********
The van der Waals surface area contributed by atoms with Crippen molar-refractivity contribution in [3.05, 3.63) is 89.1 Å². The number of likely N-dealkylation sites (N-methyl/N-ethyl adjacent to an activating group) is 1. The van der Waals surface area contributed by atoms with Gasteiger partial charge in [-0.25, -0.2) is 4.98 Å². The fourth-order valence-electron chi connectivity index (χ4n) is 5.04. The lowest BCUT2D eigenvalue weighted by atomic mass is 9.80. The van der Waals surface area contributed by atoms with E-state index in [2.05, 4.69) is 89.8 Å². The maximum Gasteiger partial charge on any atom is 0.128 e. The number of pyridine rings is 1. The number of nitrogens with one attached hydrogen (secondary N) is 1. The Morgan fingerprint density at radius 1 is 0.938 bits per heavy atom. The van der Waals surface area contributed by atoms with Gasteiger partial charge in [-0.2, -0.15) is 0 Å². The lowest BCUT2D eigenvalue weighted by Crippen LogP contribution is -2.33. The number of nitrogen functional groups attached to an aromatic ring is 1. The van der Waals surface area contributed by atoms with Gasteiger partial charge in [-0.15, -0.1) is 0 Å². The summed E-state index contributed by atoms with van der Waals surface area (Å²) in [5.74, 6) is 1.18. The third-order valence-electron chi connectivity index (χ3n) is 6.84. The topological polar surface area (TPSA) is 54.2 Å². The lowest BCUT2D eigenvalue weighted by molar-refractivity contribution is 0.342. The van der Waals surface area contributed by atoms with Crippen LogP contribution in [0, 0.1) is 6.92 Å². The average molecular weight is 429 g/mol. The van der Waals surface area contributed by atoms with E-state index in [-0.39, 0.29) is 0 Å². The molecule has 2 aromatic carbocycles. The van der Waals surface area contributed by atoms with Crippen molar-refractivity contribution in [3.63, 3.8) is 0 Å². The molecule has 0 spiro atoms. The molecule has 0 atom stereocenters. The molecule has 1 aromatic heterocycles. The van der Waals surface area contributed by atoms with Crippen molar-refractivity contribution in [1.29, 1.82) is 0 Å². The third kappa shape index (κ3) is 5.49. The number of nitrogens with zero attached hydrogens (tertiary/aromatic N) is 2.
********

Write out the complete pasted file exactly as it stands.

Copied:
The van der Waals surface area contributed by atoms with Crippen molar-refractivity contribution in [3.05, 3.63) is 89.1 Å². The number of likely N-dealkylation sites (N-methyl/N-ethyl adjacent to an activating group) is 1. The van der Waals surface area contributed by atoms with Gasteiger partial charge in [-0.25, -0.2) is 4.98 Å². The fourth-order valence-electron chi connectivity index (χ4n) is 5.04. The lowest BCUT2D eigenvalue weighted by atomic mass is 9.80. The van der Waals surface area contributed by atoms with E-state index in [2.05, 4.69) is 89.8 Å². The maximum Gasteiger partial charge on any atom is 0.128 e. The number of pyridine rings is 1. The number of nitrogens with one attached hydrogen (secondary N) is 1. The Morgan fingerprint density at radius 1 is 0.938 bits per heavy atom. The van der Waals surface area contributed by atoms with Gasteiger partial charge in [-0.2, -0.15) is 0 Å². The lowest BCUT2D eigenvalue weighted by Crippen LogP contribution is -2.33. The number of nitrogen functional groups attached to an aromatic ring is 1. The van der Waals surface area contributed by atoms with Gasteiger partial charge in [-0.15, -0.1) is 0 Å². The summed E-state index contributed by atoms with van der Waals surface area (Å²) in [5.74, 6) is 1.18. The third-order valence-electron chi connectivity index (χ3n) is 6.84. The topological polar surface area (TPSA) is 54.2 Å². The lowest BCUT2D eigenvalue weighted by molar-refractivity contribution is 0.342. The van der Waals surface area contributed by atoms with Crippen LogP contribution in [0, 0.1) is 6.92 Å². The average molecular weight is 429 g/mol. The van der Waals surface area contributed by atoms with E-state index in [-0.39, 0.29) is 0 Å². The molecule has 2 aromatic carbocycles. The van der Waals surface area contributed by atoms with Crippen molar-refractivity contribution in [3.63, 3.8) is 0 Å². The molecule has 0 spiro atoms. The molecule has 0 atom stereocenters. The molecule has 1 aromatic heterocycles. The van der Waals surface area contributed by atoms with Crippen molar-refractivity contribution in [1.29, 1.82) is 0 Å². The third kappa shape index (κ3) is 5.49. The number of nitrogens with zero attached hydrogens (tertiary/aromatic N) is 2.